JANET SCHAFFLER, OP
When you hear the word “vocation,” what comes to your mind? As a young child, I remember learning that “vocation” means “a call from God.” At that time, the word “vocation” applied only to the priesthood and religious life.
Called by God
To be called is part of God’s love for us. We are each uniquely called by God to be our best selves, to love and serve. We will each do that in different ways, but each and every way is a call from God. Every person “has a vocation”.
In whatever vocation we choose, God calls each of us to continually become more visibly the image of God. We are called to holiness, to service, to become a living response to God’s love. Call is rooted in our baptism.
God calls us all to holiness
Vatican II reminded us of the universal call to holiness. There is no hierarchy of holiness because of our state in life. All vocations are equal in God’s eyes.
The question is not “is God calling” or “if God is calling;” but “how is God calling me?” Do I live my life of love, service, and holiness as a married person, a single person, a lay minister in today’s Church, a vowed religious, or priest?
Tips on teaching vocation
Sometimes it seems like all we’re doing is constantly “teaching” the overwhelming reality that each of us has a vocation. The next step is to be more explicit with our language concerning who and what we are called to do as disciples of Jesus (vocation) and to intensify the everyday truths we are already exploring throughout our many catechetical sessions. Other specific ideas:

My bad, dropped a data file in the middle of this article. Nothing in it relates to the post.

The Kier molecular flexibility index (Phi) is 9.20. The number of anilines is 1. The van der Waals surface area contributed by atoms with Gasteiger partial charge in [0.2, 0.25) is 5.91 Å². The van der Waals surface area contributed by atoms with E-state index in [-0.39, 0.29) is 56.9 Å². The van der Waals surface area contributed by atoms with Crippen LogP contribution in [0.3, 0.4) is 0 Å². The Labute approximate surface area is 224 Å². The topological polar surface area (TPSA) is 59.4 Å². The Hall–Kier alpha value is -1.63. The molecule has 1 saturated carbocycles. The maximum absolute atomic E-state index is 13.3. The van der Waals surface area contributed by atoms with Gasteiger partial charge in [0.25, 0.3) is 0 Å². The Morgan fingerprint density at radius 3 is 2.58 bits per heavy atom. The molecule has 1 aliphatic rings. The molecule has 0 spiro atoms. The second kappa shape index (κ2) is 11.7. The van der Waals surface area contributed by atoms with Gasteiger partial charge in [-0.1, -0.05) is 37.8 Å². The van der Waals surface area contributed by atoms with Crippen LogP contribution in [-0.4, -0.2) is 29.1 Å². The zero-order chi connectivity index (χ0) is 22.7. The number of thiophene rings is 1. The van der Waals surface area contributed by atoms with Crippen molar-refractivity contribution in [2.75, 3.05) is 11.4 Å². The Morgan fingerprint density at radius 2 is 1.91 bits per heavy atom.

- Speak of all we do as vocation, as a response to God’s call to love and be of service.
- Share faith. Talk with those you teach about how faith affects your life. Invite guest speakers from all vocations to share with your students their beliefs and values related to your session themes.
- Provide opportunities for the children to be involved in service with sisters, brothers, priests, and lay ministers.
- Sponsor field trips to places of ministry, religious communities, and seminaries.
- During National Vocation Awareness Week, highlight the ministry and lifestyles of various vocations—through prayer, research projects, guest speakers, and letter writing.
Janet Schaeffler, OP, is involved in catechetical/adult faith formation, consultation, writing, workshops, days of reflection/retreats, and teaching. Her website is janetschaeffler.com.
Image: AaronAmat, istock